Turkish clothing chain bans LGBT symbols amid growing homophobia

Turkish clothing chain LC Waikiki has banned symbols linked to the LGBT+ community on its products, newspaper Sol reported on Wednesday.

In an email sent to a group of company employees under the subject line “Design bans”, LC Waikiki’s administration shared a list of LGBT+ symbols, such as rainbows, unicorns and figures resembling people from the LGBT+ community, that “should never be used”, Sol said.

The newspaper cited the administration’s justification behind the ban, saying it was disturbed by LGBT+ visibility generated by recent Pride Week events.

Homosexuality is not a crime in Turkey, however its LGBT+ community has faced considerable hostility under Turkish President Recep Tayyip Erdoğan's Justice and Development Party. Turkish authorities have banned pride celebrations in the past few years citing “security concerns”.

Especially since the 2013 Gezi protests, which started in Istanbul but grew into a nationwide protest movement against increasing authoritarianism in Erdoğan's government, Ankara has turned to take harsher measures against all minorities, including LGBT+ people.

Turkey has also seen increased pressure on the LGBT+ communities during the coronavirus pandemic.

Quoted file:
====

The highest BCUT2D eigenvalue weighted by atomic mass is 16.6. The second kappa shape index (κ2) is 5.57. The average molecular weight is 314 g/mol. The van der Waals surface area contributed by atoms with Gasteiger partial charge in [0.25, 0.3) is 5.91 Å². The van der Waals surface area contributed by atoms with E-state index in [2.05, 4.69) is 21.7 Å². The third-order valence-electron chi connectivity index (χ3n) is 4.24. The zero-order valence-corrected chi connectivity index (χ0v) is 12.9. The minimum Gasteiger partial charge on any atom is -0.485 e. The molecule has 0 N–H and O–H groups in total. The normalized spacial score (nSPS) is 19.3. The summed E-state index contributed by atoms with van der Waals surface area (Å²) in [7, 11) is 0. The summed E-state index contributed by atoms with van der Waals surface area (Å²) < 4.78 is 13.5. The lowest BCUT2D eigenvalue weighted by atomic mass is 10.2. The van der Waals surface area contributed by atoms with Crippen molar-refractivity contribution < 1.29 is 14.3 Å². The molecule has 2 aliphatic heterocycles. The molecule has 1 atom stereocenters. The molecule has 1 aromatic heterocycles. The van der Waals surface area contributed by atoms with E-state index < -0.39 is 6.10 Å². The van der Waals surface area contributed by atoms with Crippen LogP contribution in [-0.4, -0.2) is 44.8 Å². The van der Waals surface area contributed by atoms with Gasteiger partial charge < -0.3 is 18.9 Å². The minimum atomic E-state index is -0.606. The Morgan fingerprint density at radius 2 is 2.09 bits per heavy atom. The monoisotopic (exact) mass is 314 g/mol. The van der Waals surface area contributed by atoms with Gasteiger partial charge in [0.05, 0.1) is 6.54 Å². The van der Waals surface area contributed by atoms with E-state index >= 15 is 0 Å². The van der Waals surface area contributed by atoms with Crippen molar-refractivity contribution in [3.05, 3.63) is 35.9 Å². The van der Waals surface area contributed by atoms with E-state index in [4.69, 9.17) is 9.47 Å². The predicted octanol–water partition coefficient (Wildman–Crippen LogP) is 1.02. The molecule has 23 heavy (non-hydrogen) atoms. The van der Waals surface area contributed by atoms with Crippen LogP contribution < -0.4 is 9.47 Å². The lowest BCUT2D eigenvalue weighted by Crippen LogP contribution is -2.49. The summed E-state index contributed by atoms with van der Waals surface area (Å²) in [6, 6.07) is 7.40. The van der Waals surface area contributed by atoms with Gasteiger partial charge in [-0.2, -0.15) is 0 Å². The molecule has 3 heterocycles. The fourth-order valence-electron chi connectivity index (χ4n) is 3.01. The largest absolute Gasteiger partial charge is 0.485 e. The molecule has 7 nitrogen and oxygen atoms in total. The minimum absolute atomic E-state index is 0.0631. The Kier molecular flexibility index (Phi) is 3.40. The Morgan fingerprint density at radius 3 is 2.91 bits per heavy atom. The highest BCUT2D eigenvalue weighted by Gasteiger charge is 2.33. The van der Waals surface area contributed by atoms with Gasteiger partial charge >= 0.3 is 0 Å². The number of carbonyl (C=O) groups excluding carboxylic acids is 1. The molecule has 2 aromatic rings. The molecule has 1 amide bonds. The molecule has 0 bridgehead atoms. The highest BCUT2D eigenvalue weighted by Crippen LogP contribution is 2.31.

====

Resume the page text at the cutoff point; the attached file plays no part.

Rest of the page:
Ali Erbaş, president of Turkey's Directorate of Religious Affairs (Diyanet) spoke on the LGBT community while addressing the COVID-19 pandemic during a sermon on the first day of the Islamic holy month of Ramadan in April.

Erbaş falsely accused LGBT+ community as a source spreading the pandemic, and he said that “Islam curses homosexuality… Homosexuality brings with it illnesses and decay to lineage. Let’s work together to protect people from such evil.”

Controversial proposed legislation designed to reform, and critics say weaken, critical bar associations came out of Erbaş’s remarks which were first harshly slammed by The Ankara Bar Association.

The association later filed a criminal complaint against Erbaş, accusing him of hate speech. The bar association also accused Erbaş of not doing enough to tackle the abuse of children and feeding a hostile environment towards women and LGBT+ people. It said no one should be surprised if Erbaş were to incite men to burn women like witches.

“It all started with children drawing rainbows and hanging them to their windows during lockdown, an activity designed by school teachers for morale. They were then accused of LGBTI+ propaganda,” Istanbul-based lawyer Güley Bor said in a tweet at the time.

The next day, April 23, Turkey’s Children’s Day, the hashtag “LGBTI children exist” went viral over social media, many social media users tweeted photos of themselves as a child with rainbow drawings.

A day later, Erbaş gave his sermon targeting the LGBT community.

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